Playing a nefarious role in the background to this regional dispute is Washington. Japan is a key US ally in a region which US hawks – both Democrat and Republican – have identified as a key priority when it comes to US foreign policy. The need to counter China’s astounding economic growth, and with it a growing assertiveness globally, has seen the US and Japan engage in joint military exercises recently in yet another act of provocation against China.

Under the Bush administration, in the wake of 9/11, the US focused much of its attention on establishing a permanent military presence in Central Asia - specifically in the form of bases in Uzbekistan and Kyrgyzstan - enabling easier access to Afghanistan for US military personnel, supplies, and airstrikes while exerting pressure on China. The US suffered a setback in the summer, however, after its presence in Kyrgzstan became unsustainable in the face of the Kyrg government’s demands for increased rent for the privilege. The prospect of Russia and China taking over the base when the US vacates next year will not sit comfortably with US military strategists.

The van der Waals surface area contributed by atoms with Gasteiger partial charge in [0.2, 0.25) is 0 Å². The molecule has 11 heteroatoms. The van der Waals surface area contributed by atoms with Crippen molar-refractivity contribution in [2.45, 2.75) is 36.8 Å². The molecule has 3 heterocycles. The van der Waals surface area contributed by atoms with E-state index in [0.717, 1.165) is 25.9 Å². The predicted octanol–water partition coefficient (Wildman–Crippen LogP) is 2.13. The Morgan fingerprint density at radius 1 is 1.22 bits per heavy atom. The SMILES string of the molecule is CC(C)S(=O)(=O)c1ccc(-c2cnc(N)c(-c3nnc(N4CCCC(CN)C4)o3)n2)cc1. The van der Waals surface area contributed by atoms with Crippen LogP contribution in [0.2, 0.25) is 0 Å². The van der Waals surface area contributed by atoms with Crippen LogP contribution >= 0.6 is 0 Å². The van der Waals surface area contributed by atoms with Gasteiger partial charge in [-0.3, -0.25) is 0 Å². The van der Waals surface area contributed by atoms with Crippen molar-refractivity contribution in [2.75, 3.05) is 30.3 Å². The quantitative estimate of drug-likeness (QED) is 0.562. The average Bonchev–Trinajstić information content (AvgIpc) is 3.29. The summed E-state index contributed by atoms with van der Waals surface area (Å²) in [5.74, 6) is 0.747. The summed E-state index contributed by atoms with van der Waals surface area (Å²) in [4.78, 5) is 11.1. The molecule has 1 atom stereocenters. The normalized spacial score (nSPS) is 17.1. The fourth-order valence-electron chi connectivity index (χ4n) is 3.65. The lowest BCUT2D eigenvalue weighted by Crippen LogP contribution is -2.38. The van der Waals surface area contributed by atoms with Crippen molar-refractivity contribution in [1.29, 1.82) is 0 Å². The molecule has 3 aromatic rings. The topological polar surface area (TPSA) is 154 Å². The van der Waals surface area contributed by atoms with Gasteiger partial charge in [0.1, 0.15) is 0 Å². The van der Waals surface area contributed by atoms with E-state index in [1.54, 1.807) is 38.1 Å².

Washington’s priority of solidifying its military alliance with Japan as a counterweight is clear, evidenced in the military agreement reached between both countries in October to expand Japan’s military capability in the region. After the agreement was finalized, US Secretary of Defense Chuck Hagel said: “Our bilateral defense cooperation, including America’s commitment to the security of Japan, is a critical component of our overall relationship and to the Obama administration’s rebalance to Asia-Pacific.”

A resurgent Japan, acting as a US proxy, is part of this process of 'rebalance'.

The statements, views and opinions expressed in this column are solely those of the author and do not necessarily represent those of RT.